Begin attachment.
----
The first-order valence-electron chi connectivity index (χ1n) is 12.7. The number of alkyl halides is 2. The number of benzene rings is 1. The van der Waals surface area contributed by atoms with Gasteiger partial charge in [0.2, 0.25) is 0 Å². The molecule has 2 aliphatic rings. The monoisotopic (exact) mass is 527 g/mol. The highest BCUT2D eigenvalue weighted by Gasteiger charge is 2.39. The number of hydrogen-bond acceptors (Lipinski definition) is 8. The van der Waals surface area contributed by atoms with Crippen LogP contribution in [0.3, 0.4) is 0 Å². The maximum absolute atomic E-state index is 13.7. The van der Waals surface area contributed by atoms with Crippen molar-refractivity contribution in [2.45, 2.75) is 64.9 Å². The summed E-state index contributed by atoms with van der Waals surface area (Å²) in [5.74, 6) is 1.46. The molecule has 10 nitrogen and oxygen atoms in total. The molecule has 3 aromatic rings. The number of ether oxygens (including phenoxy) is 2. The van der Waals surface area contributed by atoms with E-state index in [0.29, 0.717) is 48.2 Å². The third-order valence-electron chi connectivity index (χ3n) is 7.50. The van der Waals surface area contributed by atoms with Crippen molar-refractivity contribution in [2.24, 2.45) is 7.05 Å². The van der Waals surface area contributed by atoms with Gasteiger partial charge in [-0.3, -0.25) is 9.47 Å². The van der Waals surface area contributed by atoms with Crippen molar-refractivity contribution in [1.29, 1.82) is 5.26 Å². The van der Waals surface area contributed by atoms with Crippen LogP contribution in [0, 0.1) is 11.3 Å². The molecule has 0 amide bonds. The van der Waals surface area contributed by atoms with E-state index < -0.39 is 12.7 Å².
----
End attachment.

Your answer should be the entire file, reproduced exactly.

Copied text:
The first-order valence-electron chi connectivity index (χ1n) is 12.7. The number of alkyl halides is 2. The number of benzene rings is 1. The van der Waals surface area contributed by atoms with Gasteiger partial charge in [0.2, 0.25) is 0 Å². The molecule has 2 aliphatic rings. The monoisotopic (exact) mass is 527 g/mol. The highest BCUT2D eigenvalue weighted by Gasteiger charge is 2.39. The number of hydrogen-bond acceptors (Lipinski definition) is 8. The van der Waals surface area contributed by atoms with Crippen LogP contribution in [0.3, 0.4) is 0 Å². The maximum absolute atomic E-state index is 13.7. The van der Waals surface area contributed by atoms with Crippen molar-refractivity contribution in [2.45, 2.75) is 64.9 Å². The summed E-state index contributed by atoms with van der Waals surface area (Å²) in [5.74, 6) is 1.46. The molecule has 10 nitrogen and oxygen atoms in total. The molecule has 3 aromatic rings. The number of ether oxygens (including phenoxy) is 2. The van der Waals surface area contributed by atoms with E-state index in [0.29, 0.717) is 48.2 Å². The third-order valence-electron chi connectivity index (χ3n) is 7.50. The van der Waals surface area contributed by atoms with Crippen molar-refractivity contribution in [2.24, 2.45) is 7.05 Å². The van der Waals surface area contributed by atoms with Gasteiger partial charge in [-0.3, -0.25) is 9.47 Å². The van der Waals surface area contributed by atoms with Crippen molar-refractivity contribution in [1.29, 1.82) is 5.26 Å². The van der Waals surface area contributed by atoms with Crippen LogP contribution in [0, 0.1) is 11.3 Å². The molecule has 0 amide bonds. The van der Waals surface area contributed by atoms with E-state index < -0.39 is 12.7 Å².